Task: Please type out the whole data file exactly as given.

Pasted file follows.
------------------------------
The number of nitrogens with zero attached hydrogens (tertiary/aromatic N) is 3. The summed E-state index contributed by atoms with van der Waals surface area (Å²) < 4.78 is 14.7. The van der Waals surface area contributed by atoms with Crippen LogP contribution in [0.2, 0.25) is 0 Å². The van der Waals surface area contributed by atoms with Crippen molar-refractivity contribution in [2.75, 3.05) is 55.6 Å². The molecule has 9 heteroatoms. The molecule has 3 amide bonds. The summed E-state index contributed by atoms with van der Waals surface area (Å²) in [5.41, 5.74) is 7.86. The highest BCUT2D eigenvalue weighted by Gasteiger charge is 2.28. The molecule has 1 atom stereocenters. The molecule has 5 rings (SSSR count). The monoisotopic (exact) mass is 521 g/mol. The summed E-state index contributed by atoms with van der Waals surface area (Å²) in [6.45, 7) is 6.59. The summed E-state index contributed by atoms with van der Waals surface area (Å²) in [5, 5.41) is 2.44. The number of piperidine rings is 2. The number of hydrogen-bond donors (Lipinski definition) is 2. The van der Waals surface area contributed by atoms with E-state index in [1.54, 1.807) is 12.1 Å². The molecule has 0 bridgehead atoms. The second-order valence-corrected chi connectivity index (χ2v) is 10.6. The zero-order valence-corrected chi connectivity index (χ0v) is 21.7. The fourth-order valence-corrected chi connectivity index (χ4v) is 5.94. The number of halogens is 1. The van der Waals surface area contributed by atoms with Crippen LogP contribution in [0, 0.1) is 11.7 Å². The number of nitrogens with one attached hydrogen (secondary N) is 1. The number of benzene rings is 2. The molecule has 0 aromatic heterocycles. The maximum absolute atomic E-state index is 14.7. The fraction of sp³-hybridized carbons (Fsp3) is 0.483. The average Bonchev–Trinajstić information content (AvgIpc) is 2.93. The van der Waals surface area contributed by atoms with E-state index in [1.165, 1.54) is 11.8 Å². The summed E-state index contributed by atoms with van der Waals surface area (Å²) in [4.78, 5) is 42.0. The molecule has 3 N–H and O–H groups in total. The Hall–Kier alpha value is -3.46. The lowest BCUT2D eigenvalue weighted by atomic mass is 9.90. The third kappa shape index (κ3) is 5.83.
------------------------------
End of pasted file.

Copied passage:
The number of nitrogens with zero attached hydrogens (tertiary/aromatic N) is 3. The summed E-state index contributed by atoms with van der Waals surface area (Å²) < 4.78 is 14.7. The van der Waals surface area contributed by atoms with Crippen LogP contribution in [0.2, 0.25) is 0 Å². The van der Waals surface area contributed by atoms with Crippen molar-refractivity contribution in [2.75, 3.05) is 55.6 Å². The molecule has 9 heteroatoms. The molecule has 3 amide bonds. The summed E-state index contributed by atoms with van der Waals surface area (Å²) in [5.41, 5.74) is 7.86. The highest BCUT2D eigenvalue weighted by Gasteiger charge is 2.28. The molecule has 1 atom stereocenters. The molecule has 5 rings (SSSR count). The monoisotopic (exact) mass is 521 g/mol. The summed E-state index contributed by atoms with van der Waals surface area (Å²) in [6.45, 7) is 6.59. The summed E-state index contributed by atoms with van der Waals surface area (Å²) in [5, 5.41) is 2.44. The number of piperidine rings is 2. The number of hydrogen-bond donors (Lipinski definition) is 2. The van der Waals surface area contributed by atoms with E-state index in [1.54, 1.807) is 12.1 Å². The molecule has 0 bridgehead atoms. The second-order valence-corrected chi connectivity index (χ2v) is 10.6. The zero-order valence-corrected chi connectivity index (χ0v) is 21.7. The fourth-order valence-corrected chi connectivity index (χ4v) is 5.94. The number of halogens is 1. The van der Waals surface area contributed by atoms with Crippen LogP contribution in [0, 0.1) is 11.7 Å². The number of nitrogens with one attached hydrogen (secondary N) is 1. The number of benzene rings is 2. The molecule has 0 aromatic heterocycles. The maximum absolute atomic E-state index is 14.7. The fraction of sp³-hybridized carbons (Fsp3) is 0.483. The average Bonchev–Trinajstić information content (AvgIpc) is 2.93. The van der Waals surface area contributed by atoms with E-state index in [1.165, 1.54) is 11.8 Å². The summed E-state index contributed by atoms with van der Waals surface area (Å²) in [4.78, 5) is 42.0. The molecule has 3 N–H and O–H groups in total. The Hall–Kier alpha value is -3.46. The lowest BCUT2D eigenvalue weighted by atomic mass is 9.90. The third kappa shape index (κ3) is 5.83.